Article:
Speed is a much more difficult attribute to achieve. Obviously, you have to have the physical plant and processes to enable quick service to be the rule rather than the exception. But as important, if not more important in achieving speed, is the menu. The more options you offer for breakfast, the longer the customer will wait for their choice. Keeping breakfast simple is one of the keys to keeping breakfast fast.
Customers are telling us that they are eating breakfast out more often and that there are two keys to getting their business: give them coffee they like and make the whole experience quick.
Photo credit: Seth Sawyers
Coca-Cola is addressing key consumer needs head on through innovation of the soda fountain.
Three years ago Coca-Cola introduced the futuristic soda fountain, Freestyle. The fountain was only placed in selected markets for testing but, sales and foot traffic soon increased with the buzz of the futuristic machine. According to a recent article in Ad Age, Coca-Cola will expand Freestyle’s markets to 80 by the end of this year and will introduce the first marketing campaign for the machine.The Freestyle allows consumers to mix 125 different flavors of soft drinks, flavored waters, sports drinks and lemonades. Not only is the fountain able to combine multiple flavor options, but it is also able to collect data that executives at Coca-Cola headquarters look at closely. They have already started to evaluate the data from the more than 1,500 machines in restaurants such as Wendy’s, Burger King, Taco Mac and Five Guys.One data insight collected so far has been the popularity of Caffeine-Free Diet Coke after 3:00 in the afternoon, which could lead Coca-Cola to suggest adding the Caffeine-Free Diet Coke brand to traditional soda fountains when restaurants have high traffic in the afternoon.As part of Coca-Cola’s initial testing phase, Firehouse Subs saw their sales and traffic double with the addition of the Freestyle. In addition to traffic, they also saw an increase in people eating in the restaurant, families with kids coming in, and orders including a drink with a sandwich, rather than just a sandwich. Firehouse Subs will be adding the machine to all of its 437 locations by the end of the year.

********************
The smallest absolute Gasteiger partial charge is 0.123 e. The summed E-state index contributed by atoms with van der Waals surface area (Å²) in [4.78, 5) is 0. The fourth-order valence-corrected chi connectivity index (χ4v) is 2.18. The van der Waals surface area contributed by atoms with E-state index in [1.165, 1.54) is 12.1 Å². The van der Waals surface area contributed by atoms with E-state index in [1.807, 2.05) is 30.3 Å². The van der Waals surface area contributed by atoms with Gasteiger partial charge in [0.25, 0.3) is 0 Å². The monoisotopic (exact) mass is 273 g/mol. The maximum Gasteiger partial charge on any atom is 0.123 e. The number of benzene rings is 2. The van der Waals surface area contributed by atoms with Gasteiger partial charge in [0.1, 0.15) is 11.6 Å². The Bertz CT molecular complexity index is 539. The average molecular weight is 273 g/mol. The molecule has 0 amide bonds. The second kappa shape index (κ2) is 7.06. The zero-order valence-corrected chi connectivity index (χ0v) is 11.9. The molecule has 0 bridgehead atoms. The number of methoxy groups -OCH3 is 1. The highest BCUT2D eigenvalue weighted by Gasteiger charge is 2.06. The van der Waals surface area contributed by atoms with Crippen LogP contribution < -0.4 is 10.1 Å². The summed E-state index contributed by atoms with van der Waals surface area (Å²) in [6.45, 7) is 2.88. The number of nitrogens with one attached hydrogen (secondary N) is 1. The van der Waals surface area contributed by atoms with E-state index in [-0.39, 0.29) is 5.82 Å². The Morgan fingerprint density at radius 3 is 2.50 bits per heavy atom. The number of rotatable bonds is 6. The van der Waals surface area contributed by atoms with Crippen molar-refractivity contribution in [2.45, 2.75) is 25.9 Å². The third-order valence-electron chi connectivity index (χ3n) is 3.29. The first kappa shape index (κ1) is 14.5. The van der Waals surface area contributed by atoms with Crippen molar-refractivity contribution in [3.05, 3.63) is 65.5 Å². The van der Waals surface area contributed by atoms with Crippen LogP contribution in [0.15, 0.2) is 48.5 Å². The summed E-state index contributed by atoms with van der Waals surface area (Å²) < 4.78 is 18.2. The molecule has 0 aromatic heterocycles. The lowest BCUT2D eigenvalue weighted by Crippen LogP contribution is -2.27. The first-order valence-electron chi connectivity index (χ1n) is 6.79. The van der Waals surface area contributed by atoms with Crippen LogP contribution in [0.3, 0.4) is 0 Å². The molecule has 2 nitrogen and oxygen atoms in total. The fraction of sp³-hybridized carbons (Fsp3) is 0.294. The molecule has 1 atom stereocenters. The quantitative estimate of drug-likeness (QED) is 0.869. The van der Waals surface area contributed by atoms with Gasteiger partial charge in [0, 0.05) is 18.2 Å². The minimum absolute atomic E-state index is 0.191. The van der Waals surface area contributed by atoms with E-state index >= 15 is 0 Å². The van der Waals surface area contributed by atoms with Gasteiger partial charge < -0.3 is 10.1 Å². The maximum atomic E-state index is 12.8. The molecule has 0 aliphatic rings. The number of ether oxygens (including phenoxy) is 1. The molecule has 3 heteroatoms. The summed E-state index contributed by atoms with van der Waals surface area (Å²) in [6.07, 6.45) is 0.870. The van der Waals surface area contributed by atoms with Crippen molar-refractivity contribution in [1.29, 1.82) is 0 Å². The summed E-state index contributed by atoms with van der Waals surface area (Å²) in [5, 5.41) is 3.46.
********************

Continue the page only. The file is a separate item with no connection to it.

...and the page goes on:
Along with the market expansion, Coca-Cola is working with Ogilvy & Mather to create the first marketing campaign for the Freestyle. Radio, outdoor and digital will most likely be the start of any measured media. According to Consumer Edge Research, more than 20% of consumers agreed they would switch restaurants if the Freestyle was offered at another place. Teens and parts of the multicultural population have shown an extremely high interest in the machine.